would willingly recommend acceptance of the lower figure or any
figure in between.
20. We have suggested in the Agreed Minutes that barley should be
admitted on a competitive and non-discriminatory basis, except
that if Japan should enter into a special quota arrangement with
another country or should receive subsidised, gift or special
arrangement barley, she should buy from Australia not less than
30% of total imports.
21. Japanese imports of Australian barley (varying from 25% to 30%
of total imports in the last three years) have been very
satisfactory in the post-war period. Japan has, in fact,
constituted our major market. I would like to see us get the
assurance of 30% of her total imports in the eventuality of unfair
trade practices or special U.S. disposal arrangement, but do not
regard such an assurance as having anything like the same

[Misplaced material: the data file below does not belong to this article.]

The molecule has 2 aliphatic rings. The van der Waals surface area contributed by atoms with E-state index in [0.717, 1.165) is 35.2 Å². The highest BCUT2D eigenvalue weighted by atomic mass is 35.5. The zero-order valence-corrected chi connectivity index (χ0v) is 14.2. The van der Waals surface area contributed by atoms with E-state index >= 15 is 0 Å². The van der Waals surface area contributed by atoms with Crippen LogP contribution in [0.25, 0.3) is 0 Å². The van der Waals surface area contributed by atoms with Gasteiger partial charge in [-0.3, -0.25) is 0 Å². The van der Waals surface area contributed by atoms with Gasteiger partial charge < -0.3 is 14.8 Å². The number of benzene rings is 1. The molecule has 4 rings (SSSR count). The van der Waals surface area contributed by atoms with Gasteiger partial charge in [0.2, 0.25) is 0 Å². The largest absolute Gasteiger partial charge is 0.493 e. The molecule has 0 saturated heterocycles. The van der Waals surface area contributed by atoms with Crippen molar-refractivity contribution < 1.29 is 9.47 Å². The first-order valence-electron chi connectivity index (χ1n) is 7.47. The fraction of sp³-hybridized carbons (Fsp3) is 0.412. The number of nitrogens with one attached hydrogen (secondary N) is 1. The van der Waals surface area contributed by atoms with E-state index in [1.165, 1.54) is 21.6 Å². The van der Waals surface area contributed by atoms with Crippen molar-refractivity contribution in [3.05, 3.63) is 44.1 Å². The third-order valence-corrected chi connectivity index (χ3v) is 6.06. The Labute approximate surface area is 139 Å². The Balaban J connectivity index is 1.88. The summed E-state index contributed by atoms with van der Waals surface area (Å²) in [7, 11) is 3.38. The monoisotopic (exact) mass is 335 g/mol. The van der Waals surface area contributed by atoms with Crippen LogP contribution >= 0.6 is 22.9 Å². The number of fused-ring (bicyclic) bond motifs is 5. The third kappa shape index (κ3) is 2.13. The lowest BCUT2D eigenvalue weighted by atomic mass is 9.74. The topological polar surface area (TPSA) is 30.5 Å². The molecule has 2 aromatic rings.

importance as it would have for wheat. 22. Should the Japanese
object to 30% and be willing to settle for 25%, I would think this
would be quite satisfactory.
23. In the Agreed Minutes we have requested the following
undertakings on sugar:
(i) To be accorded opportunity to compete on a normal commercial
basis for not less than 40% of total exchange allocations for
(ii) In the event of unfair trade practices by competitors Japan
should be prepared to import 100,000 tons from Australia.
(iii)To admit Australian raw sugar at the lower rate of duty
applying to raw sugar from other sources when it is purchased by
24. The Japanese have indicated that it would be economically and
politically difficult for them to consider any adjustment to the
rate of duty applicable to Australian sugar. At present Australian
sugar qualifies for a higher rate of duty than most other sugar
imported because it is a higher polarisation raw sugar.
(e) Other Commodities
25. In respect of other commodities where we do not receive m.f.n.
treatment the draft Agreed Minutes provide:
(i) Beef Tallow and Cattle Hides
To be put on open-general licence qualifying for automatic
(ii) Dried Skim Milk
Opportunity to compete on a competitive and non-discriminatory
basis within a global foreign exchange allocation except for